When doing his research for the book, interesting Midwesterners seemed to manifest themselves in every corner of the history books through which Draper flipped.  

The Wright Brothers and Henry Ford reinvented the ways Americans could inhabit the world.

Using their literary prowess, authors like Ernest Hemingway and Mark Twain formed new standards for American fiction.

With such rich cultural icons as these, one begins to wonder how anyone could dismiss the Midwest as plain or timid.

It is a question Draper raises throughout “God’s Gift.”  

And with its mysterious beauty, the Midwest provides its answers on every page of his book.

-Cameron Stewart

There are two ways you can podcast "Stateside with Cynthia Canty"

Costs of child-rearing
Expenditures on Children by Families / USDA

According to the 2011 Expenditures on Children by Families annual report released by the USDA today, raising a baby born in 2011 will cost a middle-class family about $234,900 in today's currency.

According to the report,

This represents a 3.5 percent increase from 2010. Expenses for transportation, child care, education, and food saw the largest percentage increases related to child rearing from 2010. There were smaller increases in housing, clothing, health care, and miscellaneous expenses on a child during the same period.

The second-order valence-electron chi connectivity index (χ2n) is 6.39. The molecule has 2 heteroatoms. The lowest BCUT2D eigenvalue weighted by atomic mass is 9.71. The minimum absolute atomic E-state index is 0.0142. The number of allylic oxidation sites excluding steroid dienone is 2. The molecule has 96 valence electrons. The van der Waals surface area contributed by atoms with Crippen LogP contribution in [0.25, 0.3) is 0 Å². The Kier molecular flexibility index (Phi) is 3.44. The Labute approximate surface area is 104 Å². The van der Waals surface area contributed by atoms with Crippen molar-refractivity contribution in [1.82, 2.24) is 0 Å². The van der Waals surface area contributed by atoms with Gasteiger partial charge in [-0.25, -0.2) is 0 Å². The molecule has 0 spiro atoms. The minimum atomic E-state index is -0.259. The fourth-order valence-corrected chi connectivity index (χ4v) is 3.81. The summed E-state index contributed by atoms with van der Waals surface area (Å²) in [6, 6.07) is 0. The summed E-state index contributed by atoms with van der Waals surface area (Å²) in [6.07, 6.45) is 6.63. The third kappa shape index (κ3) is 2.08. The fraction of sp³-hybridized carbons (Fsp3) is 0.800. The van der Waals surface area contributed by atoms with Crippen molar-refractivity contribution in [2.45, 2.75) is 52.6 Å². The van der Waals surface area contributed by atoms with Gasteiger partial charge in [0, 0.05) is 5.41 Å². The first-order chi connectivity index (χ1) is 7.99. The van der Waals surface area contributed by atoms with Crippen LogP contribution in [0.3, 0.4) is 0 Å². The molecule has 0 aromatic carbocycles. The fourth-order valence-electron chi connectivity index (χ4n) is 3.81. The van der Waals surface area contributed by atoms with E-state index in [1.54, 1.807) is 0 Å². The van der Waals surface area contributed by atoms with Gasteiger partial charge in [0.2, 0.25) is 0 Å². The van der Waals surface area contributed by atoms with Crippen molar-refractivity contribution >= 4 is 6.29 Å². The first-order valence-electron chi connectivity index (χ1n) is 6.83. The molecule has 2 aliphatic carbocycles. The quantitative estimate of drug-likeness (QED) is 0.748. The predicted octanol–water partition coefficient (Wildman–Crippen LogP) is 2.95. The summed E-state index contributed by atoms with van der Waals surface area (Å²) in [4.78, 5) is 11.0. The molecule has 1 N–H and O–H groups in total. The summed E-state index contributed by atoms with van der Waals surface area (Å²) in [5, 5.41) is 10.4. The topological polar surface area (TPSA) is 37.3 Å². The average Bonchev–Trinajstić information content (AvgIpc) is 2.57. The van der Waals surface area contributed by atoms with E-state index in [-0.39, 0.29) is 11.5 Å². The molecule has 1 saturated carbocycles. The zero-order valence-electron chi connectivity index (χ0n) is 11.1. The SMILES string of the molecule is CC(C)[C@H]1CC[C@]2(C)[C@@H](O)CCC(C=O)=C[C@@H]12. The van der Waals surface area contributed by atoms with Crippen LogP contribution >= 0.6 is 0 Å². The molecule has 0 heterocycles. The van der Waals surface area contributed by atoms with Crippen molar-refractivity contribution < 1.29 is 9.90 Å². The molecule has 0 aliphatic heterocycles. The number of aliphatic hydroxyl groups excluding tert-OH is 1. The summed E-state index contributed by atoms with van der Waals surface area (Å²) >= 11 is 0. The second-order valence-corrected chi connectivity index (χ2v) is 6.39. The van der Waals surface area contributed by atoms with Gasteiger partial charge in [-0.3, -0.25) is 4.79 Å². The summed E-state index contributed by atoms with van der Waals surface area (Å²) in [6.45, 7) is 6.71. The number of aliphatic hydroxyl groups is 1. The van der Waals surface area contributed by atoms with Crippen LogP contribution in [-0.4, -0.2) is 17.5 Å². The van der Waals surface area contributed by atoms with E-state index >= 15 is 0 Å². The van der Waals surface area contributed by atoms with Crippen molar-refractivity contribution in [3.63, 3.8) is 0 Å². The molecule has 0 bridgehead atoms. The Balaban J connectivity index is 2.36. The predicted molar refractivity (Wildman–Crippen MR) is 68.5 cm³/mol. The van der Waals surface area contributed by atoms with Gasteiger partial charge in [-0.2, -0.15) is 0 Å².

The report states that most of this money will fund the child’s housing, child care, education and food expenses through age 17, representing roughly 64 percent of all costs. As the study only follows children from birth through high school, costs associated with pregnancy and post-high school education are omitted from these numbers.

Lindsey Smith / Michigan Radio

This month, we’re looking into some of the hidden assets of the Midwest – the parts of our economy that don’t often get noticed when we talk about our strengths (the first part of the series is here). Agriculture is one of the biggest drivers of local economies in the Midwest – it accounts for billions of dollars worth of exports and thousands of jobs. There’s been a lot of concern about whether enough young people are going into farming these days. But the ag industry goes well beyond being just farming – and plenty of young people are interested in that.